ANALYSIS OF JOHN BRACK'S "COLLINS ST, 5PM
The analysis focuses on the formal elements of:
Monday, February 28, 2011
The Contemporary Framework is used to examine an artwork, irrespective of when it was created, in the context of contemporary art ideas and issues. Contemporary art ideas and issues are those originating in the late twentieth century (1970’s) onwards.
With a focus on current ideas and issues, students should consider the following questions:
Traditional views on art are always being challenged by contemporary artists.
Traditional views of art include the following perspectives:
Contemporary views about art include the following: (They challange the traditional)
An artwork is judged either as “aesthetically pleasing” or “good or bad”.
This view is challenged by artists who make art that is visually challenging, even shocking. Often artworks that confront us are more interesting and play a role in transforming our understanding of art and the world around us.
The artist is a genius who makes a work of art that the viewer is a spectator to. Art is only something that a gifted individual can create.
This view is challenged by the idea that the viewer or audience can play an important role in helping to create a work of art. Many artworks are now interactive which involves audience participation.
Artworks have multiple meanings.
Traditional views of art places a separation between ordinary life and art e.g. illustrated by the distance placed between high art and popular culture
High art is the honoured forms of painting and sculpture in galleries.
Low art is considered to be lesser then these forms. Craft, pop culture, graffiti, photography and the media are all low art-forms.
Contemporary art fuses together high and low art-forms in order to erase the distance between ordinary life and art.
Contemporary artists embrace technology, the internet, pop culture and everyday objects in the making of art.
Contemporary art also uses irony and humour to challenge the seriousness of art. Parody is a practice that involves imitating the style of a work for comic effect or in ridicule.
An artwork must be original in order to be regarded as “art”.
Contemporary art ideas recognise the influence of and borrowing of past artworks and existing images from the media.
Artists recycle ideas and artworks from the past and present in order to challenge their views they contain within a new context.
The Postmodern practice of Appropriation and Pastiche (borrowing from artworks) challanges traditional ideas of originality in art.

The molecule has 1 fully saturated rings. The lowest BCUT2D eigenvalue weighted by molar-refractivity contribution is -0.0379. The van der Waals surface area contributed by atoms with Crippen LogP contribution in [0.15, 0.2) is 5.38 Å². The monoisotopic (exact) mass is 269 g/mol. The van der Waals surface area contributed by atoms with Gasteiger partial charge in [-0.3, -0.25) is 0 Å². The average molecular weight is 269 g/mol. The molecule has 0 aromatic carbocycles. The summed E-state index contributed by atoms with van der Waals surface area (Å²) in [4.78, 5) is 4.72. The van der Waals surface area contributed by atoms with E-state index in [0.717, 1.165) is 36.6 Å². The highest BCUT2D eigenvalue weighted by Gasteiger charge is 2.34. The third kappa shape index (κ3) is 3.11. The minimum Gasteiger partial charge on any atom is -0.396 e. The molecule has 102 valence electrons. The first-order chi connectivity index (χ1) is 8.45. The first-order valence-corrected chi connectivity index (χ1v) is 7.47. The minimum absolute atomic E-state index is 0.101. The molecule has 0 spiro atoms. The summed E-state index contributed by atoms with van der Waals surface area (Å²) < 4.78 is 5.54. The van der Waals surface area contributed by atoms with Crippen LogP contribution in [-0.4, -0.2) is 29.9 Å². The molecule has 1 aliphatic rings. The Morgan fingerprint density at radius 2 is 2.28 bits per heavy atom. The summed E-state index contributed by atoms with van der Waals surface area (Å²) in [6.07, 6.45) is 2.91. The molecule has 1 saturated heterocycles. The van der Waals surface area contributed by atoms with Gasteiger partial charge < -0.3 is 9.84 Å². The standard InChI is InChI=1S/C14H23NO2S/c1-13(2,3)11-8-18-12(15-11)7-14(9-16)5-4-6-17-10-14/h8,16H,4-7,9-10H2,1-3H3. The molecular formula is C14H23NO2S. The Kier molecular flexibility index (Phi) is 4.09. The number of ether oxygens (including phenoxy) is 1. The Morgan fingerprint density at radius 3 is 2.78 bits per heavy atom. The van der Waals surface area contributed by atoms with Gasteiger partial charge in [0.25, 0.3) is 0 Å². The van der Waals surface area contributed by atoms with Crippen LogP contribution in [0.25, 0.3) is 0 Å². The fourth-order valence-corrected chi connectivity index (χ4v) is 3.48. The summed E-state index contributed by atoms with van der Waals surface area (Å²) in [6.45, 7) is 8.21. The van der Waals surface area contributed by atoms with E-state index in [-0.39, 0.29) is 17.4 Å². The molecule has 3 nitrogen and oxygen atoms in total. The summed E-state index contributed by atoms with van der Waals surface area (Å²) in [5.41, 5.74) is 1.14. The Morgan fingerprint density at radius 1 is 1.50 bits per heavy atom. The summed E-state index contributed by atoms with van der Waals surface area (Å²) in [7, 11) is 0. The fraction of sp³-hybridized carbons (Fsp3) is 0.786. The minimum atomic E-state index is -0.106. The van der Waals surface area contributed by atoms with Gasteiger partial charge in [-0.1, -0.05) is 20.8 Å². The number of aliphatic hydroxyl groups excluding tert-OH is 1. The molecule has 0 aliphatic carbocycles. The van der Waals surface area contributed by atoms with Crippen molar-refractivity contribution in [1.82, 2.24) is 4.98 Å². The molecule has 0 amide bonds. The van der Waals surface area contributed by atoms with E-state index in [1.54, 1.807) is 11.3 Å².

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The materials and techniques and the presentation of a contemporary artwork are often strongly connected to its meaning. Artists will often use materials that are the fabric of their society and present their work in such a way that it challenges the culture that this material represents.
An EXAMPLE of this is:
Dynamic media applications and other emerging art forms are embraced by contemporary artists as a way of challenging traditional views of viewing and experiencing object-based art in museums and galleries. Technology is redefining the way artists can engage their audience where sound, projections and digital programming allow a more immersive experience for the viewer then a singular painting or sculpture.
Art can be a fleeting event such as a happening, performance or a site-specific artwork that is impermanent such as environmental art or street art. These forms embrace the process of making art and sharing ideas rather than the actual end-product that becomes a commoditised object that is only seen in a gallery.
See Christo and Jean-Claude
GO TO THE REVIEW SECTION
See ACMI Video art
See GOMA Contemporary art
GOMA CONTEMPOARY SHOW & BLOGSPOT
Past artworks can be viewed critically in light of contemporary ideas and issues that offer new understandings of class, racial, sexual and cultural discrimination that has occurred through-out history.
You may also ask how have artworks of the past challenged artistic traditions of their time?
These are part of the Making sense of Modern Art interactive